Where is it Written?

January 2, 2015
Siegfried Schmitt

Siegfried Schmitt, PhD, principal consultant at PAREXEL.

Pharmaceutical Technology, Pharmaceutical Technology-01-02-2015, Volume 39, Issue 1

Siegfried Schmitt, Principal Consultant, PAREXEL International, discusses how to handle staff challenges to regulation requirements

 

Q. Our quality assurance (QA) team organizes training sessions for staff at all levels in our organization. We include links to the various applicable regulations in the training materials provided. During the sessions, we have encountered staff that question compliance requirements in our quality system. They argue that they cannot identify applicable requirements written in the regulations. QA teams are challenged and have difficulty obtaining buy-in from the entire staff. How can we navigate their objections?

A. The good news is that your personnel are interested in regulations. This demonstrates that your protocol is successfully engaging non-QA staff on this crucial information, but clearly the contents and intent of the regulations, as well as the function of the quality unit, need further clarification.

The rules and regulations typically only specify the principles, minimum requirements, and expectations for compliance, not necessarily specific details or examples. Companies, therefore, need to interpret the regulations relevant to their business. No two companies have the exact same circumstances, and consequently, there are as many interpretations of the regulations as there are enterprises.

A company’s interpretation of the regulations is reflected in its quality system, which details the organizational structures, processes, systems, and safeguards in place to assure compliance. To assure independence of the quality unit from operations, for example, the head of quality may report to the chief compliance officer in Company A and to the CEO in Company B. While Company A may decide to sign in wet ink every page of a document (e.g., a standard operating procedure) to assure control, Company B may choose to only sign the title page and rely on other safeguards instead (e.g., unique headers and footers in the document).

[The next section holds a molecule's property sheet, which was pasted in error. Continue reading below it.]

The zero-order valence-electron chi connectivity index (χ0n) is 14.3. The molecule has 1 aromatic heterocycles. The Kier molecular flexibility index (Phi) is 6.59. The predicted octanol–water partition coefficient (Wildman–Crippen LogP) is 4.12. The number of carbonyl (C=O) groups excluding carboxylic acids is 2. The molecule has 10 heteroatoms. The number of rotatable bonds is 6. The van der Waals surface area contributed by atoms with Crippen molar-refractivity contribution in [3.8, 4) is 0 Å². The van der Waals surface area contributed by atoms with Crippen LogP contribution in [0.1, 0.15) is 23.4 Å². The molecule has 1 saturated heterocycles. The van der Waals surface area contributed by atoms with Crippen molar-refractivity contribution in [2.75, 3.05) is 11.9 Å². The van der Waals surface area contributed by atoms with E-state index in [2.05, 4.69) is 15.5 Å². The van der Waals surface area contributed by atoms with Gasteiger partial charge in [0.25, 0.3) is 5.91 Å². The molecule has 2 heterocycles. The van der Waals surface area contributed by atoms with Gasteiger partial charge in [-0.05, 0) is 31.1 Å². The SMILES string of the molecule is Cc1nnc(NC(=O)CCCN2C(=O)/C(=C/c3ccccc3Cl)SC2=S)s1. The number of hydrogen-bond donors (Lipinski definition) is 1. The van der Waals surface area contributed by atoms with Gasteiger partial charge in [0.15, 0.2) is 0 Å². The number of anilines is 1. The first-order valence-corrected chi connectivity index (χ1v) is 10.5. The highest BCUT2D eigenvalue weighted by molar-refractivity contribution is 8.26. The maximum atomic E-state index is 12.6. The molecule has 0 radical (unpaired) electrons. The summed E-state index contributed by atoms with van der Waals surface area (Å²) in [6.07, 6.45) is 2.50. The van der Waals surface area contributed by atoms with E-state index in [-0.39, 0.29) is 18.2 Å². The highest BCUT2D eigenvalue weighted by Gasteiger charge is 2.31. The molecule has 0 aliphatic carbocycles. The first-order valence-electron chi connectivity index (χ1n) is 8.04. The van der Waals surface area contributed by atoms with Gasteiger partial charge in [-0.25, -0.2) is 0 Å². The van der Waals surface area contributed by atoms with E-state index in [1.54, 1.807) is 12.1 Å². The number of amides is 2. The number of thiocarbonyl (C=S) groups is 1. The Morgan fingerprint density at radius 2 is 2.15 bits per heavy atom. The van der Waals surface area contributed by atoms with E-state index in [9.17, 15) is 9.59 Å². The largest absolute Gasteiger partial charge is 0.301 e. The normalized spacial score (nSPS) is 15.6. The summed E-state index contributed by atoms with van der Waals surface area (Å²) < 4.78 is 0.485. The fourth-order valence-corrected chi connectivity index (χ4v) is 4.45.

Whichever approach or solution is selected, it must be compliant--and the QA department is the ultimate authority for determining how a company will implement the regulations. The quality system provides the necessary guidance to avoid regular QA arbitration. The quality system is owned and managed by the QA department, but senior management is accountable for ensuring an effective quality system is in place (1). QA staff will be intimately familiar with the regulations, guidelines, and other helpful documents from regulatory agencies or other sources. They are tasked with the responsibility of maintaining and improving the quality system in real time to ensure it reflects current good manufacturing practices.

The QA department creates the contents of the quality system by amalgamating the wealth of information, knowledge, and expertise. It comes as no surprise that there are many elements where there is no direct equivalent in the rules and regulations (2). Maybe these basic concepts have not been conveyed clearly or assertively enough. Constructive criticism should be welcomed, but obstruction or non-compliance is simply unacceptable. If all else fails, senior management will have to weigh in.

If your staff wants to know where a particular regulation is written, they needn’t look any further than your quality system.

References
1. EudraLex, The Rules Governing Medicinal Products in the European Union, Volume 4, Part 1, Chapter 2: Personnel, http://ec.europa.eu/health/files/eudralex/vol-4/
2. Dr. B. Renger, The Role of Quality Assurance within the Pharmaceutical Quality System, LOGFILE No. 20 (June 2014), www.gmp-publishing.com.

Article DetailsPharmaceutical Technology
Vol. 39, No. 1
Pages: 78
Citation: When referring to this article, please cite it as S. Schmitt, "Where is it Written?," Pharmaceutical Technology39 (1) 2015.